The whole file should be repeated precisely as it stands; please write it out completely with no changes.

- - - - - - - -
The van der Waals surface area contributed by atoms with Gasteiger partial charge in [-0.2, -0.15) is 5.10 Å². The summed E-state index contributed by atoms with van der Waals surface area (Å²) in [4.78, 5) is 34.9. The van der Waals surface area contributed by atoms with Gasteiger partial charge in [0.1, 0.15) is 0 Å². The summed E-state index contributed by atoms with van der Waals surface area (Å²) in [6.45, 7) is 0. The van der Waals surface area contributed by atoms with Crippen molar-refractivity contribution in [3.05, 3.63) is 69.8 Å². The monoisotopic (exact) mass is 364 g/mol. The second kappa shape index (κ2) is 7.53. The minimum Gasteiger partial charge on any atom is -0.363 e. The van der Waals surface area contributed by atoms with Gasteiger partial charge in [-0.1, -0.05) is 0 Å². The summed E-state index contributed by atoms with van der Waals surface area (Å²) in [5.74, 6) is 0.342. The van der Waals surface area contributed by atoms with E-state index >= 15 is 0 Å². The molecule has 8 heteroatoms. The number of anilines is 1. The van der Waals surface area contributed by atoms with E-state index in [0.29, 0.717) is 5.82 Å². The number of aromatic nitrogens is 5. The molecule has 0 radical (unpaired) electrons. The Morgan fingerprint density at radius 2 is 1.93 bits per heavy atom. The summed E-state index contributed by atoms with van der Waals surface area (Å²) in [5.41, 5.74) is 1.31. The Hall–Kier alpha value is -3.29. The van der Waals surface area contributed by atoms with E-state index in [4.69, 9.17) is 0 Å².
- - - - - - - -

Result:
The van der Waals surface area contributed by atoms with Gasteiger partial charge in [-0.2, -0.15) is 5.10 Å². The summed E-state index contributed by atoms with van der Waals surface area (Å²) in [4.78, 5) is 34.9. The van der Waals surface area contributed by atoms with Gasteiger partial charge in [0.1, 0.15) is 0 Å². The summed E-state index contributed by atoms with van der Waals surface area (Å²) in [6.45, 7) is 0. The van der Waals surface area contributed by atoms with Crippen molar-refractivity contribution in [3.05, 3.63) is 69.8 Å². The monoisotopic (exact) mass is 364 g/mol. The second kappa shape index (κ2) is 7.53. The minimum Gasteiger partial charge on any atom is -0.363 e. The van der Waals surface area contributed by atoms with Gasteiger partial charge in [-0.1, -0.05) is 0 Å². The summed E-state index contributed by atoms with van der Waals surface area (Å²) in [5.74, 6) is 0.342. The van der Waals surface area contributed by atoms with E-state index >= 15 is 0 Å². The molecule has 8 heteroatoms. The number of anilines is 1. The van der Waals surface area contributed by atoms with E-state index in [0.29, 0.717) is 5.82 Å². The number of aromatic nitrogens is 5. The molecule has 0 radical (unpaired) electrons. The Morgan fingerprint density at radius 2 is 1.93 bits per heavy atom. The summed E-state index contributed by atoms with van der Waals surface area (Å²) in [5.41, 5.74) is 1.31. The Hall–Kier alpha value is -3.29. The van der Waals surface area contributed by atoms with E-state index in [4.69, 9.17) is 0 Å².